opening paragraph:

   The following table contains the list of response types that a
   transport protocol specification needs to provide. An SPPF server
   MUST implement all of the following at minimum.

And then strike "Any conforming specification MUST define a response to
indicate that" from all of the entries. Move the MAY bits out of the table, as
those aren't part of the description of each of those response types. It'll
shorten things up significantly.

-> I have restructured the table.


   o  The value for Attribute Value MUST be the value of the data
      element to which the preceding Attribute Name refers.

   o  Response type "Attribute value invalid" MUST be used whenever an
      element value does not adhere to data validation rules.

What other choice could an implementation make? In other words, if I were to
violate the first MUST, what do you think I'm going to put in to the attribute
value that I need to be instructed that I MUST NOT do?


   hostName: Root-relative host name of the name server.

The additional term "root-relative" confused me. Are you somehow trying to say
that these names MUST NOT have a terminating "." (i.e., they must be relative
domain names)? If that's the point, then you should probably say that.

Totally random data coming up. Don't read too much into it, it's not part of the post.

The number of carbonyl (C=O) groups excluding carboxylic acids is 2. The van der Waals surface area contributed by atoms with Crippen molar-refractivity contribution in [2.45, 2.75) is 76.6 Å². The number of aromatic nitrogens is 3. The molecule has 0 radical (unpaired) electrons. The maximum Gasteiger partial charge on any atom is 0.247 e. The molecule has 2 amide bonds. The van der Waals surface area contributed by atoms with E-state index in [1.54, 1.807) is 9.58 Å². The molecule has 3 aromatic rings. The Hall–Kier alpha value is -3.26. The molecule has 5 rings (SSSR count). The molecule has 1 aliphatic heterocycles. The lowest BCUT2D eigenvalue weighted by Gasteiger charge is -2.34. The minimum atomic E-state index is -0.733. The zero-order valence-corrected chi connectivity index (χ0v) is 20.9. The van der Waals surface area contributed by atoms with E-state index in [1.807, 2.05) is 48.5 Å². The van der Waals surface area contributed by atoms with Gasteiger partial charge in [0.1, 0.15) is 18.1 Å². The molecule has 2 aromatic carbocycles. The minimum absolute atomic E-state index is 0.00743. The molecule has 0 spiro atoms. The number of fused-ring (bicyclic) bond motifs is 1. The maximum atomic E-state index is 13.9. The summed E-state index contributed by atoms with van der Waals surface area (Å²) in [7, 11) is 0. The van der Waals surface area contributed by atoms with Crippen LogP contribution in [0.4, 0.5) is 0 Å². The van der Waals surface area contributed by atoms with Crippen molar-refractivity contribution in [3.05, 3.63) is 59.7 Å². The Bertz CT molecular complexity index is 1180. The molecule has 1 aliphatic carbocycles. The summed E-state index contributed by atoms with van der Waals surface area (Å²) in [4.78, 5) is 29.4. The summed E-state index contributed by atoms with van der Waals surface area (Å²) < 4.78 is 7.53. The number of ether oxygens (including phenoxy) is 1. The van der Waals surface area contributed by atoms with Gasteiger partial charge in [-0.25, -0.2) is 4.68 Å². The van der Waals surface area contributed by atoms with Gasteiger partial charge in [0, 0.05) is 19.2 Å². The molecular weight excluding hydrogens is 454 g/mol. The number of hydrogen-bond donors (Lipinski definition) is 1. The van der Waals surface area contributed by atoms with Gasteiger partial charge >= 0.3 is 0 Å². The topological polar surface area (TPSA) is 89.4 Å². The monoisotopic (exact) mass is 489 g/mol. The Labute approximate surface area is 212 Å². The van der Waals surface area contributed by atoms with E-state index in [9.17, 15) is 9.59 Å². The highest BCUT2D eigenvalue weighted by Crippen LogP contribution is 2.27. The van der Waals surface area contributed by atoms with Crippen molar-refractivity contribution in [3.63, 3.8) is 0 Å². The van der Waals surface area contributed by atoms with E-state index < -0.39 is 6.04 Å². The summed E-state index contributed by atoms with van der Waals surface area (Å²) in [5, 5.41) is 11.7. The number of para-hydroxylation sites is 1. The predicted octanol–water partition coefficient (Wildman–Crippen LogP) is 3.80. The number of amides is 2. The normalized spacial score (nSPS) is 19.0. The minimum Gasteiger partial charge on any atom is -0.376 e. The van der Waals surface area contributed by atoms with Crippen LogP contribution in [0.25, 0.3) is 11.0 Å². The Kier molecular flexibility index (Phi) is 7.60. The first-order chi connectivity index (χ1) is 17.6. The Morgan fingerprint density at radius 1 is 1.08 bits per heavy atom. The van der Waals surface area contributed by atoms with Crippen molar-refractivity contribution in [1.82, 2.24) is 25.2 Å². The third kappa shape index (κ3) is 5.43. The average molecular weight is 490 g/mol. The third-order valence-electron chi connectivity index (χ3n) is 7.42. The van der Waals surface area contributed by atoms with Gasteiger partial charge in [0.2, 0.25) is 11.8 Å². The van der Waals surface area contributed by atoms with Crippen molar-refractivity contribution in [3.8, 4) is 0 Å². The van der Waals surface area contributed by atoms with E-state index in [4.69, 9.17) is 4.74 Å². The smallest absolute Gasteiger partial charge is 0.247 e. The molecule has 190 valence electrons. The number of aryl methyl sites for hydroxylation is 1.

Otherwise, I would strike "root-relative". An absolute name (with a terminating
".") should be OK in this context, yes?

-> I *think* that term was created by Ted Hardie because he didn't like that "fully qualified" does 
Usually not include the trailing dot. What we wanted to say is that "full hostnames" are required 
(not just labels relative to some zone cut), but we didn't want the terminating dot to be included. 
I'll research what RFCs are typically saying - EPP says "... contains the fully qualified name of the 
host object to be created...", I'll probably go for that.


   Where human-readable languages are used in the
   protocol, those messages SHOULD be tagged according to [RFC5646]...

I think you mean that human-readable *messages* that might be displayed to the
user are to get language tags, but I don't see anywhere in the spec where you
produce human-readable messages. Can you point me to an example. If so, you
should probably say:

   Where human-readable messages that are presented to an end user are
   used in the protocol, those messages SHOULD be tagged with their
   language according to [RFC5646]...

-> The actual "transport" protocol (draft-ietf-drinks-spp-protocol-over-soap) contains 
Messages which could be internationalized. The provisions in the framework document 
were intended for those messages. I will change the text according to your proposal

-> The original idea behind "human-readable languages" was that one wouldn't need to
Tag the languages of eg. the elements in the XML itself (even though they definitely are
In a human-readable language, so I guess that was a bad idea in the first place). 


   If tags are absent, the language of the message defaults to "en"

That seems like a bad plan. If all of the characters are out of the Arabic
script, I'm pretty darn sure that an implicit default language tag of "en" is
unlikely to be helpful to an implementation. I would strike that sentence.

-> it's gone.

11.2: See comment on section 5.1 above.

-> Moved the formal syntax to section 5.1, created a cross  reference.

Many thanks for the thorough review!